Although intuition has been a topic of interest for me for over 20 years, I realized that I have not written much for you on intuition (with an exception of this Amazon Kindle book and this blog post for The NY Open Center). Topics related to executive coaching somehow seem more respectable. Well, as a PhD student, I’m exploring intuition in analytical thinkers, and it’s time to open up to you about the topic.
Should you care about intuition? Yes! Here’s why.
Analysis can show you patterns in collected data, find averages or outliers, organize your data in a variety of ways, but it won’t tell you how you will feel, or what will happen (think of a dating app algorithm). Analysis can’t always tell you what decision is best for you (think of medical decisions and quality of life). Data doesn’t provide foresight, reflection, or understanding, which are critical in difficult situations. Analysis does not bullet-proof your decisions, and does not necessarily tell you what to do.
To be fair, intuition does not necessarily tell you what to do either, and also does not bullet-proof your decisions, but it does tell you how you feel, and where your attention is. Intuition is an additional source of information that may enable you to make a decision that feels harmonious to you.
Ideally, we should have mastery of both analytical and intuitive abilities, and know when and how to rely on each. For example, financial analysis may reveal whether a house is affordable for you, but only through sensing you can learn whether the house feels like home to you.
Intuition gets a bad reputation from having become a [misused] synonym for “psychic powers”. In addition, intuition is sometimes mistakenly reduced to “thinking fast”, “nothing more than expert judgment”, “simply recognizing previously seen patterns”, or is confused with bias and instincts. Moreover, when intuition feels indistinguishable from fear or hope, it may feel safer to just dismiss it altogether.
Still, many exceptional performers in science, engineering, art, music, sports, and other fields credit intuition as a significant contributor to their success (I have a ton of references for this, just ask me). What’s going on here? Can intuition be a real deal after all?
Here is what the intuition research community generally agrees on for now:
-Intuition is direct knowing, without knowing how we know. (I would add that intuition is direct perceiving, because it is multi-sensory; see below)
-Intuition is multi-sensory: it can be mental (an “aha!”), affective (a shift in mood or emotion), and/or physical (a change in your physical sensations).
-Intuition is rapid perception that likely bypasses analysis.
-Intuition is often pre-verbal: one may experience it as a vision, a flashback, or a sense which can’t quite be put in words.
Is intuition justly called a “gut feeling”?
Well, there are many nerve endings in the solar plexus area, so we often seem to experience intuitive information-carrying impulses in the gut. However, there is no evidence that the gut is the home of intuition, or the only home.
Is intuition a “sixth sense”?
Not really. We have many more senses than five (think of sense of balance or sense of pride), and intuition can employ any of them. Intuition can use the whole body as an instrument. Think of intuition as a source of information.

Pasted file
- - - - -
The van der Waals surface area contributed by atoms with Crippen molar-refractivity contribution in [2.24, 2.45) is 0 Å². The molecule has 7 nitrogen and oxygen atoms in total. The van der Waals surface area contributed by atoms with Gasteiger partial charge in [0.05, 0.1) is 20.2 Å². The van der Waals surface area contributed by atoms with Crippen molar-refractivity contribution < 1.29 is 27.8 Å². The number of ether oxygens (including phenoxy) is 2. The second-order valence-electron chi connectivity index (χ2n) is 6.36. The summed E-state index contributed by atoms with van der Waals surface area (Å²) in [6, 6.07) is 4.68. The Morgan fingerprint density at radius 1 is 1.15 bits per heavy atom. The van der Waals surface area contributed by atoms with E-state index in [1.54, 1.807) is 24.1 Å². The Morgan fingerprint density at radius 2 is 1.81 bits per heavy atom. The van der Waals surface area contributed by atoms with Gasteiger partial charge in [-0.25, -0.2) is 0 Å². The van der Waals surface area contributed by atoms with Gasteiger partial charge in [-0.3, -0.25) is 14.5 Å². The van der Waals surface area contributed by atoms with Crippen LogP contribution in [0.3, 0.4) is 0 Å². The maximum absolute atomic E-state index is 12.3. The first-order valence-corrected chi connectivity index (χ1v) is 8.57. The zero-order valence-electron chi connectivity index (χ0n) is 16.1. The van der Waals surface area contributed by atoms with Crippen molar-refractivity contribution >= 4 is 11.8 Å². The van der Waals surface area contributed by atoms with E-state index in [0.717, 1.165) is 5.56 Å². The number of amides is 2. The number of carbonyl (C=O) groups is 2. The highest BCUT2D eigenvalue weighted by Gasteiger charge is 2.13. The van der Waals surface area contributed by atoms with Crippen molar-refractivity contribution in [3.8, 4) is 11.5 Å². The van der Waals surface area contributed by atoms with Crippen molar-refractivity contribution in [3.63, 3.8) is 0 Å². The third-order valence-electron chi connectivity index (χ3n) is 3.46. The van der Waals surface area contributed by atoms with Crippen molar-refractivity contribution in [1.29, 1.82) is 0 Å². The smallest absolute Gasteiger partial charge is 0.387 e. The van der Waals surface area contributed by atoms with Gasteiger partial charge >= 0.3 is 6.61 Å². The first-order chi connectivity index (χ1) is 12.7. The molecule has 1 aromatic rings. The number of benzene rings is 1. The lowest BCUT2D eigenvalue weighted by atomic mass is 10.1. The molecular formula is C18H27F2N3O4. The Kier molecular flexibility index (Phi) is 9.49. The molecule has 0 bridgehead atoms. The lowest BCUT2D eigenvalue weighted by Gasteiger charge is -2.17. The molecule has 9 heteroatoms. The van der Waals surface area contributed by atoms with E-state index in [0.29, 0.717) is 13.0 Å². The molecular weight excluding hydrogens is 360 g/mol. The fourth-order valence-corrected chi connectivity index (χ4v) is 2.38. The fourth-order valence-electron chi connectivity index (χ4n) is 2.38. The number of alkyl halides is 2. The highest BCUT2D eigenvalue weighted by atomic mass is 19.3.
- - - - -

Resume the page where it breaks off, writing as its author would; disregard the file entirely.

Is it reliable, though?
Well, it depends (and sadly, we don’t always know what it depends on, although there’s some relevant research about expertise, incubation time, complexity level of problems, etc.).
Our other senses are not always reliable either, but it does not stop us from using them, once we learn “the rules of engagement”.
Think about your vision: is your vision reliable? Eyes deceive us all the time, and moreover, what we see or ignore is very much defined by what we think/believe. You may need glasses to correct your vision, and not even know it. You may need a knowledge base to understand things like optical illusions, or to know that when you look in your rear-view mirror, things are not exactly as they appear. With practice, you learn when to rely on your eyes and when not to. The same principle applies to intuition.
Can YOUR intuition be reliable?
While it is not sensible to make generalizations (aka “is everyone’s vision reliable?”), it is possible to work on your personal intuition to make it more reliable. Start noticing…
… how your intuition speaks to you,
… where it speaks in your body,
… when it speaks,
… under what circumstances it shows up,
… what you are making it mean, and
… how you can verify that the resulting information is useful and relevant.
For example, do you experience tightness in your shoulders, heaviness in your gut, or lightness in your chest, when there are seemingly no reasons for it? What are you making it mean? What else is going on with you at the time? Start keeping track of what your mind, heart, and body tell you in response to a particular situation. Notice whether there is a disparity between the messages you are getting from these sources. Over time, with practice and reflection, you can develop a better sense for your intuition: when you can rely on it and when you can’t.
I wanted to tell you so much more, without oversimplifying it, but this is already getting to be too much. So, let’s do this, if you want to know more:
– Email me with questions, or let me know if you want me to write more about intuition
– Talk to me about setting up a workshop on intuition in your company or for your group of friends (I’ve taught classes on intuition at companies like Google as well as in private homes, so can make great things happen).
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WHAT: “Intuition: Myths, Science, and Practice” (2-hour lecture and Q&A session on understanding and developing intuition)
WHEN: Sunday, December 15th, 3:30 – 5:30 p.m.
WHERE: Brainstorm Learning & Arts Center